Beloved Knysna Artwork leaves South Africa

APRIL 21, 2016

A sculpture that’s stood at The Waterfront, Knysna, for fourteen years - and which was the subject of countless photographs and the background to countless selfies - has begun its journey to its new home in the USA.

‘Genesis’ was carved by Theodorus du Plessis out of the root-stump of a cypress tree that was felled when a block of flats in the town was converted into a hotel. The art work was commissioned by Jock McConnachie of local furniture makers and woodcrafters, Timber Village.

“Genesis has been sold to an American art collector who has a sculpture garden of his own,” said Jock. “And as sad as I am to lose it to Knysna, I’m very glad that it’s going to end up in such a good place.”

‘The Elephant,’ the sculpture that has now been installed in the north plaza of The Waterfront in place of Genesis, was carved by Timber Village staffer, Patric Chipala.

“The Elephant is very symbolic of the Knysna forests and our priceless timber heritage,” said Jock .

“As cabinet makers and wood crafters, we’re concerned with the art and culture of wood, but also with all aspects of forest conservation, preservation, and sustainable and responsible harvesting.”


“Like Genesis, the timber that Patric used to carve The Elephant came from a historic cypress tree,” said Jock. (Cypress or white cedar = Cupresses lusitanica.)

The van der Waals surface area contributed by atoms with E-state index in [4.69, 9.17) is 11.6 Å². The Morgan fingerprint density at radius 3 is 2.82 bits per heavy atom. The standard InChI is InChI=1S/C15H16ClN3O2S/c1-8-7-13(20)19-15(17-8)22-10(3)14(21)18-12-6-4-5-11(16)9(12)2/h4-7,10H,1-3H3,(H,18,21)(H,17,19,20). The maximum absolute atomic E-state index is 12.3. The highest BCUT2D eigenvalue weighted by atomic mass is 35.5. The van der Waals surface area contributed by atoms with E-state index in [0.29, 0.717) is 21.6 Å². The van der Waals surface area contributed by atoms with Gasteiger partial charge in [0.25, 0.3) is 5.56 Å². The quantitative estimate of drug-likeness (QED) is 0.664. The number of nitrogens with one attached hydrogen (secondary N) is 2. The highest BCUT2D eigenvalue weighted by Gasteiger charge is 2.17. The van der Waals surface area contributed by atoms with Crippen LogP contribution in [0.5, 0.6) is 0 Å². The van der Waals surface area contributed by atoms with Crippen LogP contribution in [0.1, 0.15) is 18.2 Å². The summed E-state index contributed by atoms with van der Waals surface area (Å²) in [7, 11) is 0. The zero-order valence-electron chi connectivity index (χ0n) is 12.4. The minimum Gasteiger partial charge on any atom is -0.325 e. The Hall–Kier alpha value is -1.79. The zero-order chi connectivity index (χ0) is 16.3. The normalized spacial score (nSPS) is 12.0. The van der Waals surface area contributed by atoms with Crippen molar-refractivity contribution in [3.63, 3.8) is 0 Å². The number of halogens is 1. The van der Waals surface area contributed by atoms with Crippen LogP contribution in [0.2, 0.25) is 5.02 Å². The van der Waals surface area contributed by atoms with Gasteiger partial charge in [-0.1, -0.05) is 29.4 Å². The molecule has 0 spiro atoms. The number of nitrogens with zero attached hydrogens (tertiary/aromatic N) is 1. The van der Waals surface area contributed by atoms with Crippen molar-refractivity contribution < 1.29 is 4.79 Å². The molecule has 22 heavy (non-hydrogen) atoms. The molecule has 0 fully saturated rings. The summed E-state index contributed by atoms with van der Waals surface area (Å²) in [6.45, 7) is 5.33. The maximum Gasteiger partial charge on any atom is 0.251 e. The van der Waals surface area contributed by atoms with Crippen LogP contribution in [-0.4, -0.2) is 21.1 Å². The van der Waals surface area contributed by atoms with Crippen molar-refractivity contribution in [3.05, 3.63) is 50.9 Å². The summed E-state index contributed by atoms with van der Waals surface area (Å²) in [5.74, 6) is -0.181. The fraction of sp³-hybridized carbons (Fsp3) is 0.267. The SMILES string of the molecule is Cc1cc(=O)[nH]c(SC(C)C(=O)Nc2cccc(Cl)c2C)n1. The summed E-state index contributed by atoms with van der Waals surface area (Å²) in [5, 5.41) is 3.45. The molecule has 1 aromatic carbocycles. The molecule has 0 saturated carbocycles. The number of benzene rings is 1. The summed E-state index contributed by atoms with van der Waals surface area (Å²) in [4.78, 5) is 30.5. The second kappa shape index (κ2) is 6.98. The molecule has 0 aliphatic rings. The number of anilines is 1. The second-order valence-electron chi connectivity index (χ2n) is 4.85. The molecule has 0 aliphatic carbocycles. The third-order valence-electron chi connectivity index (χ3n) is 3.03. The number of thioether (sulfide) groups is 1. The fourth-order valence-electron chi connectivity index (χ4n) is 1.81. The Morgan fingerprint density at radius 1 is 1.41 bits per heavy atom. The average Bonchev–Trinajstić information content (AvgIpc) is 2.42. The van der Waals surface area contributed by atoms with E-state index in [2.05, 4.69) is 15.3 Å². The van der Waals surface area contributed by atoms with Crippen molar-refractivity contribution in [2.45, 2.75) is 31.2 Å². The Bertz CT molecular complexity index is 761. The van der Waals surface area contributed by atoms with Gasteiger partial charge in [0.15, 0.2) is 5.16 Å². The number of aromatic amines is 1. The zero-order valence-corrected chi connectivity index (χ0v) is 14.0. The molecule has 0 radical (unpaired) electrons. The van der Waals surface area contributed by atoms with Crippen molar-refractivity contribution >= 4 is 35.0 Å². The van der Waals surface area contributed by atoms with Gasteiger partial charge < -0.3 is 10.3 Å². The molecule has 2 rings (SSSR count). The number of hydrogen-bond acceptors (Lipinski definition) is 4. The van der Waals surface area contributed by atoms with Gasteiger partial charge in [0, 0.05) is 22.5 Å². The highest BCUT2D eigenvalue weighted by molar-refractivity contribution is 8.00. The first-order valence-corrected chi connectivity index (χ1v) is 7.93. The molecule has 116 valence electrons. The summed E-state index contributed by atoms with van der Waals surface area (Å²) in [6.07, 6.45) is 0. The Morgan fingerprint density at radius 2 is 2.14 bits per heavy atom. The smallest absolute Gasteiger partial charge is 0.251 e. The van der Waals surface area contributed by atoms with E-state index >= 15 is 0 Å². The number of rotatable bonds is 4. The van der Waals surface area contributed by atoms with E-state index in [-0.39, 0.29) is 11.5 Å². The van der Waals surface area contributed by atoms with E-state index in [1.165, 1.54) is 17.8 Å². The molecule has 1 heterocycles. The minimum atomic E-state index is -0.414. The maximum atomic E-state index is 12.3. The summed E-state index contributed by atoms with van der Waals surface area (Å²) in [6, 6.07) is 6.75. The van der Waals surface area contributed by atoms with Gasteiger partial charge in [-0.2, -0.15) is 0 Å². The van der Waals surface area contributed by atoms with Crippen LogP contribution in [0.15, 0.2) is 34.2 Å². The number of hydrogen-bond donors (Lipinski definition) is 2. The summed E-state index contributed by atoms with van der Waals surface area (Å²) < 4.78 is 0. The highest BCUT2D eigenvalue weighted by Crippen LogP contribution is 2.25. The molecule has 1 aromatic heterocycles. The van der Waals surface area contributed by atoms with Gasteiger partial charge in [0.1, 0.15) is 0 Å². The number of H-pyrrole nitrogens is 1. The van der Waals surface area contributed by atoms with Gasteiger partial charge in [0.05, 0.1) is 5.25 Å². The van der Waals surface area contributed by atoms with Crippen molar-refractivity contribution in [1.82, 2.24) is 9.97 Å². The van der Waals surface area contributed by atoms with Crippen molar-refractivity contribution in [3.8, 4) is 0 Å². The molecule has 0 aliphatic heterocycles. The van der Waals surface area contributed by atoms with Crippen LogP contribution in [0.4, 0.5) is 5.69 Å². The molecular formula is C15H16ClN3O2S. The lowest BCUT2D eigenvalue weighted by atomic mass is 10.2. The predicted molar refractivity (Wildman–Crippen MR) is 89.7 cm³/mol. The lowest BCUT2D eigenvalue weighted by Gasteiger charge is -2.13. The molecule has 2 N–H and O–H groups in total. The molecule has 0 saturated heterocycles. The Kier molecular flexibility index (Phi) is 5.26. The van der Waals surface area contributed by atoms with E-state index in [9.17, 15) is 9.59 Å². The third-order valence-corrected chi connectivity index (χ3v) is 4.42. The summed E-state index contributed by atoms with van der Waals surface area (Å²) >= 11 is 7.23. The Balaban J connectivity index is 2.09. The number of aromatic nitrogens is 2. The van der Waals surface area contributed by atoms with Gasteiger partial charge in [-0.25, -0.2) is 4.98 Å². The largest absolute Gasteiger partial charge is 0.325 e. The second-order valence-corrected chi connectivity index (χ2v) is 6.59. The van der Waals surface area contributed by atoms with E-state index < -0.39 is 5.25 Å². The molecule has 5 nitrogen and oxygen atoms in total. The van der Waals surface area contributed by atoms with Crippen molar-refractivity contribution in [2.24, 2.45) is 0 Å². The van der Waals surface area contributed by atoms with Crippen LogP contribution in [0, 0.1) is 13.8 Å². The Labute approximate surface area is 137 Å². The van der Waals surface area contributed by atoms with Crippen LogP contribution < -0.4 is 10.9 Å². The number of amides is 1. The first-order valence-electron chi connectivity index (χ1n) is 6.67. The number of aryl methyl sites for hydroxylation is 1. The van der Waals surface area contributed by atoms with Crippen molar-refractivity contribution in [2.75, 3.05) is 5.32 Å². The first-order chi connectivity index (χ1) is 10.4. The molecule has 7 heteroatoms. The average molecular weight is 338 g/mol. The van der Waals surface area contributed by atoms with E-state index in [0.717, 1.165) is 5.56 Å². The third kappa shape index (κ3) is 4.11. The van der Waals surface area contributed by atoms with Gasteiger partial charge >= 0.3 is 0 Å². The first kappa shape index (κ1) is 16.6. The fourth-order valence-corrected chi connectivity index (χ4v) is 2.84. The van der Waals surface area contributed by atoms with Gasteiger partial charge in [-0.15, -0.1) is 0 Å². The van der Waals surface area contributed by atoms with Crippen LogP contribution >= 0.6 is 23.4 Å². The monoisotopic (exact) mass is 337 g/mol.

“We acquired it after it was blown down in a storm on a property at Brenton-on-Lake - and it was apparently originally one of an avenue of trees that was planted by George Rex nearly two hundred years ago.” (George Rex, 1765 - 1839, who settled in Knysna in 1804, would eventually own much of the land surrounding the Knysna Estuary. Amongst other things, he traded in and exported local timbers, and by 1811, held licenses for four hundred woodcutters.)


Patric said that he carved The Elephant about three years ago using a chain saw and grinder with an ArborTech attachment over a period of about 6 months.

“I learned my craft at home in Malawi, and I’m always doing sculpture - I’m currently doing a small rhino,” he said.

According to Greg Vogt, the CEO of Knysna & Partners, the town’s destination management and marketing organisation, timber remains an important sector of the town’s economy.

“Knysna is surrounded by the largest stands of indigenous evergreen forests in South Africa which are protected in the 160,000 hectare, unfenced Garden Route National Park, as well as in privately-owned forests - and it’s been associated with timber since before Rex’s day,” he said.

“Unfortunately the industry took quite a knock in the late 90s when plantation forestry was scaled down in the area - but it’s once again taking its rightful place thanks to people like Jock, and to initiatives like our annual Timber Festival, which aims to revive our timber heritage and rejuvenate the industry.”

He said that a number of local economic development initiatives have been put in place to train new artisans, to provide opportunities for them, and to preserve the older generation’s knowledge of timber and the forests.

“We hope to ensure the economic future of the industry by helping the officials who manage the supply of indigenous wood to understand why it’s so vital to make the wood accessible to local manufacturers,” he said.

“Given careful, scientific management, indigenous timber can be a sustainable resource that has the potential both to create and sustain jobs - and to create and sustain interesting tourism experiences and attractions like Genesis was, and The Elephant will become.”

Image: ‘Genesis’ by Theodorus du Plessis has been sold to an American collector.

More information:


Timber Village:

The Waterfront, Knysna:

View an interview with Patric and Jock on YouTube: